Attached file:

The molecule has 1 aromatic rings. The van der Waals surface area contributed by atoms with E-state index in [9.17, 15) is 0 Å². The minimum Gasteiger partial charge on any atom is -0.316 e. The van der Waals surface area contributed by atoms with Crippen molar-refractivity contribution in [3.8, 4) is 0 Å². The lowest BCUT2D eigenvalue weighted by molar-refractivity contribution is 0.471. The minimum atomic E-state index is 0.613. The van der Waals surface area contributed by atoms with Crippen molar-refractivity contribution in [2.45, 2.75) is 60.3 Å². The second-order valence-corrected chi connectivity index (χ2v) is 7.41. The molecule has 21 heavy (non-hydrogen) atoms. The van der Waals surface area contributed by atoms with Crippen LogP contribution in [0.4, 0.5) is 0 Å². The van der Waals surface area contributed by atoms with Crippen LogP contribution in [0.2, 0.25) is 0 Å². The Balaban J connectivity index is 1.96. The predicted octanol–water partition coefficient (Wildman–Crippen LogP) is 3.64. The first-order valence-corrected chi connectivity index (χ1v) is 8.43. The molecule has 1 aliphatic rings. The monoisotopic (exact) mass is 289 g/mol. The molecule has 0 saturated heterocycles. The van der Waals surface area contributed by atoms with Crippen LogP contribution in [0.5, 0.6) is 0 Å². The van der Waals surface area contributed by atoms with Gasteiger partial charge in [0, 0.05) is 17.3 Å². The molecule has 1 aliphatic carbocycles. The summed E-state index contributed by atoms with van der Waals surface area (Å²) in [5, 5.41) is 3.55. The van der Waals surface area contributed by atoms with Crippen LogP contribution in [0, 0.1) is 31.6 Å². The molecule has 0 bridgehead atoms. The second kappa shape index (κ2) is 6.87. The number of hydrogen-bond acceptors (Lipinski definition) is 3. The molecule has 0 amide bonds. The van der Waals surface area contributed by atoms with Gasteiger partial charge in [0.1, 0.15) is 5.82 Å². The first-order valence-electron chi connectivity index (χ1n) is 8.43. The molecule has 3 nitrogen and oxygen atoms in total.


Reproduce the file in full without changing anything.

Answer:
The molecule has 1 aromatic rings. The van der Waals surface area contributed by atoms with E-state index in [9.17, 15) is 0 Å². The minimum Gasteiger partial charge on any atom is -0.316 e. The van der Waals surface area contributed by atoms with Crippen molar-refractivity contribution in [3.8, 4) is 0 Å². The lowest BCUT2D eigenvalue weighted by molar-refractivity contribution is 0.471. The minimum atomic E-state index is 0.613. The van der Waals surface area contributed by atoms with Crippen molar-refractivity contribution in [2.45, 2.75) is 60.3 Å². The second-order valence-corrected chi connectivity index (χ2v) is 7.41. The molecule has 21 heavy (non-hydrogen) atoms. The van der Waals surface area contributed by atoms with Crippen LogP contribution in [0.4, 0.5) is 0 Å². The van der Waals surface area contributed by atoms with Crippen LogP contribution in [0.2, 0.25) is 0 Å². The Balaban J connectivity index is 1.96. The predicted octanol–water partition coefficient (Wildman–Crippen LogP) is 3.64. The first-order valence-corrected chi connectivity index (χ1v) is 8.43. The molecule has 1 aliphatic rings. The monoisotopic (exact) mass is 289 g/mol. The molecule has 0 saturated heterocycles. The van der Waals surface area contributed by atoms with Crippen LogP contribution in [0.5, 0.6) is 0 Å². The van der Waals surface area contributed by atoms with Gasteiger partial charge in [0, 0.05) is 17.3 Å². The molecule has 1 aliphatic carbocycles. The summed E-state index contributed by atoms with van der Waals surface area (Å²) in [5, 5.41) is 3.55. The van der Waals surface area contributed by atoms with Crippen LogP contribution in [0, 0.1) is 31.6 Å². The molecule has 0 bridgehead atoms. The second kappa shape index (κ2) is 6.87. The number of hydrogen-bond acceptors (Lipinski definition) is 3. The molecule has 0 amide bonds. The van der Waals surface area contributed by atoms with Gasteiger partial charge in [0.1, 0.15) is 5.82 Å². The first-order valence-electron chi connectivity index (χ1n) is 8.43. The molecule has 3 nitrogen and oxygen atoms in total.